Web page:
I am new to this board. I had a grand mal seizure on the 18th of November. It was about 11 PM. My husband called the ambulance as this was my first known seizure that was wittnessed. I say this because I swear I had a seizure about 9 years ago this was also at night. I remember the first seconds of it, I think I sat up in bed I was paralized and my arms were out stretched in front of me, my head was bend back, I think my eyes were rolled up in my head, I was scared to death, then I must have had the seizure. My husband didn't wake up that time. I always thought it was a night terror, or a dream anyway.
This seizure I had two weeks ago, started the same way. I remember thinking "oh no not again, help me" I woke up my husband by the convulsions and he said my eyes were open and after I was unconsious for about 10 minutes. I woke up just as they were there coming in the door to take me to the hospital. I am on Dilantin at the moment, but the Neurologist is starting me on Lamictal on Monday. I have a EEG on the 11th of Jan.
I am wondering if you could have epilspey even though I think I have only had 2 seziures and they were so far apart. Is it possible to have a seziure and not even know it?
Sorry this is so long.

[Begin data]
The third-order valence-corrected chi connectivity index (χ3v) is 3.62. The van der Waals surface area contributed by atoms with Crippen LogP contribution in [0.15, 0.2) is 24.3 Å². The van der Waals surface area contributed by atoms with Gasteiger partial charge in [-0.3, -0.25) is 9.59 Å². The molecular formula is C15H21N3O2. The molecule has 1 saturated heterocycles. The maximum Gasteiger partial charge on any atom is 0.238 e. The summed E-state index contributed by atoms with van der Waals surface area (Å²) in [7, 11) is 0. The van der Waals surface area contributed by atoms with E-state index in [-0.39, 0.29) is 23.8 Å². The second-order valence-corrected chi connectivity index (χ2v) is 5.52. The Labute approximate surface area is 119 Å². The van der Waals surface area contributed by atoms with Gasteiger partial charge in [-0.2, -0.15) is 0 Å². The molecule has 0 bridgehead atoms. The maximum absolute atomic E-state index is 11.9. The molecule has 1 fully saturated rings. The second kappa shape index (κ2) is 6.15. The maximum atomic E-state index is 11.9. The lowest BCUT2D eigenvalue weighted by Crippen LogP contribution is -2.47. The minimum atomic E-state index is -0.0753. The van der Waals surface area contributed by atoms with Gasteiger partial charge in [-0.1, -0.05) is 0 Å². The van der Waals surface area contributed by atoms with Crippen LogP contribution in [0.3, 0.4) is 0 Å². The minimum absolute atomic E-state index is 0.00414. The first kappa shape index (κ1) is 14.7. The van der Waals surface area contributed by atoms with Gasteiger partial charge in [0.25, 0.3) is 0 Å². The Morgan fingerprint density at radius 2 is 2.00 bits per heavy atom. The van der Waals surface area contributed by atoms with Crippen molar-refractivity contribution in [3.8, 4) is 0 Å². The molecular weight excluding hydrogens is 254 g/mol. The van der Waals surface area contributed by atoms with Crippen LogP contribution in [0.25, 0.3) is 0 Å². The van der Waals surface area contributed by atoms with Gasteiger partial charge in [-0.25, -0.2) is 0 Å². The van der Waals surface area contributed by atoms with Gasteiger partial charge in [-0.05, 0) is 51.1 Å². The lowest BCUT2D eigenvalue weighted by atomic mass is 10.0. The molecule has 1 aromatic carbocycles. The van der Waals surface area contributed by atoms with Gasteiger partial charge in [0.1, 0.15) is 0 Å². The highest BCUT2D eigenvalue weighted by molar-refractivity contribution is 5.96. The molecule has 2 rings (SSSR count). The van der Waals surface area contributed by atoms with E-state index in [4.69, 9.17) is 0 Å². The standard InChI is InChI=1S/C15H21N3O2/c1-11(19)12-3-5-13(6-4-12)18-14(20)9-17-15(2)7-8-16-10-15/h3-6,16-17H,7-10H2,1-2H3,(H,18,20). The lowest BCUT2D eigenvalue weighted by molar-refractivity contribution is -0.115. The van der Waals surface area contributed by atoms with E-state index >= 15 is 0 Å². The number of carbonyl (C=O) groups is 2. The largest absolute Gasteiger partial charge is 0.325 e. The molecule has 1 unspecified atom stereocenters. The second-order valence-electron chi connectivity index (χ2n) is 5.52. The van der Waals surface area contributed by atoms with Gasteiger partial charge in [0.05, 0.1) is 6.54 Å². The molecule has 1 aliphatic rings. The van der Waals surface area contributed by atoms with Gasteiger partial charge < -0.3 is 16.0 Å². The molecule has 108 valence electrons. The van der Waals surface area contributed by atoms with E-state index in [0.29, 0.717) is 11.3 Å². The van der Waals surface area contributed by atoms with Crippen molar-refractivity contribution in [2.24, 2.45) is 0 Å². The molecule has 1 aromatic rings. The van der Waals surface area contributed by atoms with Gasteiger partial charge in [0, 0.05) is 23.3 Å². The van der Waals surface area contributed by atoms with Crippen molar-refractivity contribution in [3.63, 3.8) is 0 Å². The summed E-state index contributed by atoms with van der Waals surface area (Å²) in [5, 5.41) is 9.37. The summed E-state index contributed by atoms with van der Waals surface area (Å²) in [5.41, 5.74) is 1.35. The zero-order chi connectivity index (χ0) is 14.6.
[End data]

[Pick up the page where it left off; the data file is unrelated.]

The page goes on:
It is possible to have seizures in your sleep and not know it. I was diagnosed w/ epilepsy when I was 12. I started out having small seizures where I would go into a daze and then it progressed to petit mal where I would have small trembles. My last seizure was in 1995 and it was a grand mal. I was 16 and working at a fast food restaurant. My Dr. started taking me off my meds to see if I had outgrown the seizures. But with the stress of being a teen and working in a fast pace enviroment, I had a grand mal at work one night. I had never had one before and that was my last one. I was in the back away from customers and co-workers and I clearly remember having an aura where my body started to go numb. I fell back and hit my head on the corner of one of those stainless steel tables. I was paralyzed and kept thinking, "God, please help me." I had no control over my body, but I was conscious for a few moments until I blacked out. I felt really embarrassed when I woke up in the ambulance. It can be really scary, but there is light at the end of the tunnel. I remember when I was diagnosed, the Dr. explained epilepsy to me in a way that a 12yr old could understand. He said that we all have roads like highways in our brain and electricity travels on these highways carrying info to other parts of our brains. Well, people with epilepsy have potholes in these highways and when the electricity hits these potholes, it can't stay on the highway so it goes to other parts of the brain instead of continuing on the road. That is when you lose control of your body b/c you're getting an electric shock to parts of your brain that controls muscle control. People with small seizures or few seizures have less potholes and/or very small potholes where those with grand mal or frequent seizures have many large potholes. I hope this has shed some light for you. I always like to say when the going gets tough, it could always be worse. Many people cannot control their seizure thru meds. Most of us can.